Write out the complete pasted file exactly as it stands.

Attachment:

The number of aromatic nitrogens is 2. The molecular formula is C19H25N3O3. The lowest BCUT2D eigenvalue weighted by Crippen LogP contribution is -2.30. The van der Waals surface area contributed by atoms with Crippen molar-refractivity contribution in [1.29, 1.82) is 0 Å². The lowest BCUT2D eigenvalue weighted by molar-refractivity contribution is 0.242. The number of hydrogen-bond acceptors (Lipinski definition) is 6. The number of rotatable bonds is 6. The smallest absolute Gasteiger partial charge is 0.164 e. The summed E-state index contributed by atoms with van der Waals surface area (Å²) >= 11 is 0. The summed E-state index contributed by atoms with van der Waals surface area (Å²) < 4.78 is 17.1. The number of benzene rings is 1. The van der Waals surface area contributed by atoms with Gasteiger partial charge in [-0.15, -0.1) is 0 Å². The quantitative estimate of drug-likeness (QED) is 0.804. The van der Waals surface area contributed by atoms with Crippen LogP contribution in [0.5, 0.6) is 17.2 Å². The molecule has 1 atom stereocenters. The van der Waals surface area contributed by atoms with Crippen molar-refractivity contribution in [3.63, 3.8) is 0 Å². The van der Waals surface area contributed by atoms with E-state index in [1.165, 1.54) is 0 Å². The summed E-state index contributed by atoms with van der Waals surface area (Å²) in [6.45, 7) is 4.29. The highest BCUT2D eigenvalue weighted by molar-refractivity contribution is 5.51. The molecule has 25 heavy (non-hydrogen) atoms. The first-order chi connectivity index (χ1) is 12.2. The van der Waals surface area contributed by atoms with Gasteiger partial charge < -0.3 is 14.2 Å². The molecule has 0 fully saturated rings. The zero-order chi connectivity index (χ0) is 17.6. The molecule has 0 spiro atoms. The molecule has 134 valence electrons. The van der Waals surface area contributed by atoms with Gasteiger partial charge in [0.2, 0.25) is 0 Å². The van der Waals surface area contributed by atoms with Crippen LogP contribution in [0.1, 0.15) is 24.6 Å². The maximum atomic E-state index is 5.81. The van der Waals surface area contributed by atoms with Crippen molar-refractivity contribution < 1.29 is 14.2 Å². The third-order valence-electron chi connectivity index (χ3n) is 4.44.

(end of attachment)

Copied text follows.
The number of aromatic nitrogens is 2. The molecular formula is C19H25N3O3. The lowest BCUT2D eigenvalue weighted by Crippen LogP contribution is -2.30. The van der Waals surface area contributed by atoms with Crippen molar-refractivity contribution in [1.29, 1.82) is 0 Å². The lowest BCUT2D eigenvalue weighted by molar-refractivity contribution is 0.242. The number of hydrogen-bond acceptors (Lipinski definition) is 6. The number of rotatable bonds is 6. The smallest absolute Gasteiger partial charge is 0.164 e. The summed E-state index contributed by atoms with van der Waals surface area (Å²) >= 11 is 0. The summed E-state index contributed by atoms with van der Waals surface area (Å²) < 4.78 is 17.1. The number of benzene rings is 1. The van der Waals surface area contributed by atoms with Gasteiger partial charge in [-0.15, -0.1) is 0 Å². The quantitative estimate of drug-likeness (QED) is 0.804. The van der Waals surface area contributed by atoms with Crippen LogP contribution in [0.5, 0.6) is 17.2 Å². The molecule has 1 atom stereocenters. The van der Waals surface area contributed by atoms with Crippen molar-refractivity contribution in [3.63, 3.8) is 0 Å². The van der Waals surface area contributed by atoms with E-state index in [1.165, 1.54) is 0 Å². The summed E-state index contributed by atoms with van der Waals surface area (Å²) in [6.45, 7) is 4.29. The highest BCUT2D eigenvalue weighted by molar-refractivity contribution is 5.51. The molecule has 25 heavy (non-hydrogen) atoms. The first-order chi connectivity index (χ1) is 12.2. The van der Waals surface area contributed by atoms with Gasteiger partial charge < -0.3 is 14.2 Å². The molecule has 0 fully saturated rings. The zero-order chi connectivity index (χ0) is 17.6. The molecule has 0 spiro atoms. The molecule has 134 valence electrons. The van der Waals surface area contributed by atoms with Gasteiger partial charge in [0.2, 0.25) is 0 Å². The van der Waals surface area contributed by atoms with Crippen LogP contribution in [0.1, 0.15) is 24.6 Å². The maximum atomic E-state index is 5.81. The van der Waals surface area contributed by atoms with Crippen molar-refractivity contribution < 1.29 is 14.2 Å². The third-order valence-electron chi connectivity index (χ3n) is 4.44.